Such an incident happened today. I called Kraft Foods, which is located in Tennessee. My main contact over there is a guy who comes from Minnesota or he does not have the Tennessean accent (Thank the good Lord! I'd be a mess otherwise!). But today, I called up another guy and got his voicemail. Hearing his voicemail was all it took and my message came out all twangy, sing-songy. I hung up, sighed, and rolled my eyes. I knew this guy had an accent and all prior mental calisthenics (I will not mimic Russell. I will speak like myself. I shall control my mind and speech.) went straight out the door the moment I heard his voicemail.

So if I ever have the pleasure of chatting with you and you have an accent, don't be surprised if I mimic you. It will be unintentional and it will likely be amusing but it will happen...because after all, I have issues...


I long to talk with you.
I am not a huge talker to be honest, but long to hear your voice and to chat about random daily things, things both insignificant and important.

I long to hear your heart.
I long to hear your dreams, prayers, wishes, thoughts about God and goals in life.

I long to hear your laugh.
I long to hear the life and joy of your laughter. It will be a delight in making you laugh and to laugh because of you.

I long to hear your voice.
It will bring joy, comfort, excitement and peace to my soul. Your voice will admonish, correct, guide, and teach me. Sure, there will be times when your voice will aggravate or frustrate me (and I you) but I'm willing to have those moments too.

But more than all this, I long for your presence.
To know that even if we are not talking or laughing, you are there for me and I am there for you.

Friday, May 7

The Panel

I'm a youth leader this year with my church. I volunteered (yes, willingly) to be a middle-school youth leader...I love that age!

This past Tuesday, which is our youth night, the youth pastor decided to do something different. He wanted to have a panel of youth leaders, allowing the students to ask us whatever they will. We did this in three sections: Social, Moral, or Spiritual questions. Each section was given about 20 minutes of time with games in between to make sure they were awake.

Although there are about 8 leaders, he had four of us on the panel at a time. I was on the Social and Spiritual panels and wow...was it interesting!

Every time we were asked a question, we would sit there a bit in awe, momentarily trying to figure out how to possibly answer this question and who would answer first.

Some of the questions that were asked:
--What do you think of the death penalty?
--What do you do if you don't want to be friends with someone?
--What makes Catholics/Mormons/etc Christian or not-Christian?
--What makes an "R-rated" movie appropriate for middle-school versus high-school?
--When is it okay to show your emotions?
--How do you deal with someone who is invading your boundaries?

My favorite question was the last one in which one of our youth asked each of us what are favorite Scripture passages were, so that he could write them down. I love sharing and discussing the Bible with others.

Overall, this got me thinking. Throughout the year, I have been overwhelmed at times at the heaviness that some of these youth issues, identity issues, friend breaks my heart. Some of them have lives that I couldn't even imagine when I was their age and still can't fully identify with. I have wondered from time to time if we are even reaching these youth...if our lessons are relevant to their lives...if, despite everything, they are being drawn closer to God or feeling pulled away.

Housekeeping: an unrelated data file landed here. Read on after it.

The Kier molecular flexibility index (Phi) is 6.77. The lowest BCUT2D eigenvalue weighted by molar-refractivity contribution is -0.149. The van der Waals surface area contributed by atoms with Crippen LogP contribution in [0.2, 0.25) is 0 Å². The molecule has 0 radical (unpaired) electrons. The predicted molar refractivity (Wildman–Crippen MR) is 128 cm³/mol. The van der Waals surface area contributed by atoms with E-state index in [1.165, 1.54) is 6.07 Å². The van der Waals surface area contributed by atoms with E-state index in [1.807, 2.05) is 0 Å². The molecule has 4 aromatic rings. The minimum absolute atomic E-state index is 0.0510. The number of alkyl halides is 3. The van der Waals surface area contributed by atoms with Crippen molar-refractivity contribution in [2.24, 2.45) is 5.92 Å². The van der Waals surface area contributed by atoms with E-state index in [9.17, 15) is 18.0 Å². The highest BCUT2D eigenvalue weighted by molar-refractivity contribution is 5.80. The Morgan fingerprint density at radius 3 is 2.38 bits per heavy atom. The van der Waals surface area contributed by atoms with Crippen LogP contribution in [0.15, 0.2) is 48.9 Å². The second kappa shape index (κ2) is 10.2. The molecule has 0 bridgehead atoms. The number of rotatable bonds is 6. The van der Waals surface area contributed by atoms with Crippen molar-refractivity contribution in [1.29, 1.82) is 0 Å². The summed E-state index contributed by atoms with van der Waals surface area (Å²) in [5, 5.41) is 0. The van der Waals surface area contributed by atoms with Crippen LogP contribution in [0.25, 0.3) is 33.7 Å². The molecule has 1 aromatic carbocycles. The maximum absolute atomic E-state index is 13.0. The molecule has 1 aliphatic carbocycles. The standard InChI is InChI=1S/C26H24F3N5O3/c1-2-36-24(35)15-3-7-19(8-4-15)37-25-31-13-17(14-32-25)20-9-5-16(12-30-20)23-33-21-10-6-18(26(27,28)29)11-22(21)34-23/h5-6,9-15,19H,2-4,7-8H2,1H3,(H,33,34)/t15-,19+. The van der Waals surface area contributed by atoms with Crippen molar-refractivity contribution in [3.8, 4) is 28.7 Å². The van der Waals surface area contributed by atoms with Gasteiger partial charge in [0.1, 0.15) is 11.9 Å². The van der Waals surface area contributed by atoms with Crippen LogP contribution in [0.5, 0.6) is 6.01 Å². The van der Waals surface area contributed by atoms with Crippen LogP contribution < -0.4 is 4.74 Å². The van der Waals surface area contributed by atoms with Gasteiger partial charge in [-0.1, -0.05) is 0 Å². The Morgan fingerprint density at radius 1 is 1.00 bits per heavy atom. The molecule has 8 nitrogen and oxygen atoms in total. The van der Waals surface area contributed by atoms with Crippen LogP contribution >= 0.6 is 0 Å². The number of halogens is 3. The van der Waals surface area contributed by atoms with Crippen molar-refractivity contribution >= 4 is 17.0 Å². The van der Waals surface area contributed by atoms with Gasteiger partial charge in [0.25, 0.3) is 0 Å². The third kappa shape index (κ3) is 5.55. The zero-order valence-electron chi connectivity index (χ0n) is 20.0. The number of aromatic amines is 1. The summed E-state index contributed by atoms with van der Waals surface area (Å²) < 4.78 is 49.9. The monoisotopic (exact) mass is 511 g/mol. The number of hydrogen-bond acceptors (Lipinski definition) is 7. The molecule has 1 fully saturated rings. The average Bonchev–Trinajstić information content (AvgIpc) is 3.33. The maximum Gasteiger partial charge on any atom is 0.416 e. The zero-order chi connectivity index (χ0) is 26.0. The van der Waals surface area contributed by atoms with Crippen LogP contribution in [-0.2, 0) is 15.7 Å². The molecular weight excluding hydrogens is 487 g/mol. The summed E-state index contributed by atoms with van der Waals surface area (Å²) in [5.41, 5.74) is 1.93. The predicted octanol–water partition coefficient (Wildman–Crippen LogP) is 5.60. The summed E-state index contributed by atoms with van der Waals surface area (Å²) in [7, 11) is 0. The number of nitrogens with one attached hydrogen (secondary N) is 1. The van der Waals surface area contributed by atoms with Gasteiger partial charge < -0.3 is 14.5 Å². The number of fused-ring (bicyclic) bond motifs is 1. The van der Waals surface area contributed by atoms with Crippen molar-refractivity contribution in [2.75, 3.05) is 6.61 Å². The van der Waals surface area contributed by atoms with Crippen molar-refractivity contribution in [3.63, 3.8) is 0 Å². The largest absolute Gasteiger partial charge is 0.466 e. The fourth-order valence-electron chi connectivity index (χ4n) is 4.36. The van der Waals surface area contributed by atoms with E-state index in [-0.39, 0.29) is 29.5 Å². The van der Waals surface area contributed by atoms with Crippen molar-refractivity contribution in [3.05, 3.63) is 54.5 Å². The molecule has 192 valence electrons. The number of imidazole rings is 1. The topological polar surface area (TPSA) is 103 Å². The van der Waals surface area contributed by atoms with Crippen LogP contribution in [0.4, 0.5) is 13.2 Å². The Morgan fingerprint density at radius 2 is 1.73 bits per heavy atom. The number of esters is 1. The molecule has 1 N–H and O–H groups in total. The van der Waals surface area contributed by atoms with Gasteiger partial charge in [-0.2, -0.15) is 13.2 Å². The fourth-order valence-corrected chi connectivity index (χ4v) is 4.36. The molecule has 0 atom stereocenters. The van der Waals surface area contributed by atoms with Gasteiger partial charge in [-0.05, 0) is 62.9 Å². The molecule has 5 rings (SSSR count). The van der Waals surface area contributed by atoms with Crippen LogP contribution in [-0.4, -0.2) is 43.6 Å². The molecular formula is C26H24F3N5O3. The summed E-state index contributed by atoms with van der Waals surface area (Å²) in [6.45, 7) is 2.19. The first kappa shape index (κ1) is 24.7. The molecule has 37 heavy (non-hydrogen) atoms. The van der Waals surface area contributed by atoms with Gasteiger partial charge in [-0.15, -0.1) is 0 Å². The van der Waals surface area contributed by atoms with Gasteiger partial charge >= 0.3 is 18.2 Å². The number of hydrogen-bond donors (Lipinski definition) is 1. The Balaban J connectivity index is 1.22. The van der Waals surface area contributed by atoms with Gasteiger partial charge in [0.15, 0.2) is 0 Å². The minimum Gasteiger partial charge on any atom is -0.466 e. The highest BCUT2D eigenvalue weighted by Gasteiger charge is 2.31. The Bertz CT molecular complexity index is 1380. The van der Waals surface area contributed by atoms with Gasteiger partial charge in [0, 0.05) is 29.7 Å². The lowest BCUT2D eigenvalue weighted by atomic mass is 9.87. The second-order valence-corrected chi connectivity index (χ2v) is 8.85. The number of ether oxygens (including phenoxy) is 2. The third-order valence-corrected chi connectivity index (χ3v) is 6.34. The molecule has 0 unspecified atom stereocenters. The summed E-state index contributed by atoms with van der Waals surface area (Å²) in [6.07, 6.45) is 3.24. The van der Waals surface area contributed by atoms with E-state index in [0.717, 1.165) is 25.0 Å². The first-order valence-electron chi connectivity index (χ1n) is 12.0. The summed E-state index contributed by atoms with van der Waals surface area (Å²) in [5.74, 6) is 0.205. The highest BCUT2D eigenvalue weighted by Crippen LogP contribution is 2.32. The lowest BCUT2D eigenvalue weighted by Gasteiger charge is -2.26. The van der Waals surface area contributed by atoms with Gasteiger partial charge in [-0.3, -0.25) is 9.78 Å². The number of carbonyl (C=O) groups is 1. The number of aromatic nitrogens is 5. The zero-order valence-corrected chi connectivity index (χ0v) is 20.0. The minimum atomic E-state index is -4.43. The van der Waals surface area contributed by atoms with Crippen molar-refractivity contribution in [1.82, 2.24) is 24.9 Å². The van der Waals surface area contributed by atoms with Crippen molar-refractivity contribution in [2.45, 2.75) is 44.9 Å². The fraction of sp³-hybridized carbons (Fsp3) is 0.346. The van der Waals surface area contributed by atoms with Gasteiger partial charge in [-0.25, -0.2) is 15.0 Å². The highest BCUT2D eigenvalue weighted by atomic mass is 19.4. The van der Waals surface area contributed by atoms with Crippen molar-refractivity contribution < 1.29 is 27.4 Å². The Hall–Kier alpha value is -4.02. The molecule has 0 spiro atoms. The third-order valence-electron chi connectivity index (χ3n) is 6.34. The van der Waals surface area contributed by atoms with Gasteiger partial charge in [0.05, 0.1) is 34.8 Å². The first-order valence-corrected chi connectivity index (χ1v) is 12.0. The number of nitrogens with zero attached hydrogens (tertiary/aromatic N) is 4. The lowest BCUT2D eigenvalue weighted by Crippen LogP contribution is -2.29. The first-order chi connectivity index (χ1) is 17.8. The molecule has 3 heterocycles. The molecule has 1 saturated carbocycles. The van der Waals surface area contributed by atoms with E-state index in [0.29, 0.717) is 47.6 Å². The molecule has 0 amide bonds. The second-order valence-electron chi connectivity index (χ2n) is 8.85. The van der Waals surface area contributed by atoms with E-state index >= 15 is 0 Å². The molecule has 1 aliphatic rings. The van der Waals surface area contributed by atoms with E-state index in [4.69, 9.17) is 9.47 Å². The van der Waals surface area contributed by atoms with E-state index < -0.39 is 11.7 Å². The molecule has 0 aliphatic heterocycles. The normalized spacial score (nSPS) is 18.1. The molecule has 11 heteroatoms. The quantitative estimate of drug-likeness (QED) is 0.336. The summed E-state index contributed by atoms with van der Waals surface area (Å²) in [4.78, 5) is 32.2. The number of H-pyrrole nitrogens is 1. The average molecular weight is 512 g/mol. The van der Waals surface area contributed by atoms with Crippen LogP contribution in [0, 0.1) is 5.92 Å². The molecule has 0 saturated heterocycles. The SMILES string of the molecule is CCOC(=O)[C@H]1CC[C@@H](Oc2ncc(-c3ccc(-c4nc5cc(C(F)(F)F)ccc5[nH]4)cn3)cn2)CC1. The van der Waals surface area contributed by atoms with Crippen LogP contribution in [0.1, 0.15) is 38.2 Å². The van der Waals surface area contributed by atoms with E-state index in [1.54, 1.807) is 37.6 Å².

But honestly, the questions they asked this past Tuesday, told me that they are not too different from me. I had similar questions when I was in youth group. It was a time of Black/White, Right/Wrong and where do I fit into this crazy life.

I told the youth pastor afterwards that this panel thing is definitely something worth being done again. And another good option would be to have girls/guys panel for gender-related questions.

God is doing a work in me and in the lives of our youth. I love that He chooses to use me and I love that God gave us this opportunity to hear the youth and to speak into their lives.

**If you'd like to know how I answered any of those questions, just ask.

Birthday Tradition

Back in 2001 (I think), as my birthday was encrouching upon me, a newer friend of mine asked if I had any birthday traditions.

I think her question stumped me but I'm sure I stammered out some kind of answer:
Ummm.....well.....I'll have dinner with my family....that's about it, really....

Then she elaborated that she was thinking of starting an annual birthday tradition for herself but was still trying to decide what to do: get a haircut, a massage, shopping, or some other rare treat.

I thought that seemed like an idea worth considering. Treating myself for having survived graced another year! I allowed the idea to loll in my head over the next several years.

Upon returning home from Germany, I had the grand idea that my annual birthday tradition would be to treat myself to a pedicure. There is something lovely (in my mind) about buying a cup of coffee, wearing comfy clothes, and treking off to the local nail salon with a book in hand for a little me-time.

The benefits of this me-time is a pair of lovely feet when I'm done. (Of course, usually it's still cold or wet in Washington for the next month so nobody notices my lovely feet except me...but that's okay!)Tomorrow morning is when I've scheduled in my annual birthday tradition. And I'm so ready for it.

Then I get to trek home for a good afternoon of packing up my apartment and working on my thesis paper! Oh...and at some point, I really must find a Mother's Day gift. Why does it seem that the older I get, the harder it is for me to think of good gifts for my family members? Any good ideas???

Wednesday, May 5

Chateau Ste. Michelle

If you are a wine drinker, you may be familiar with the Chateau Ste. Michelle name. It's a local winery that has done pretty well in establishing a reputation for itself.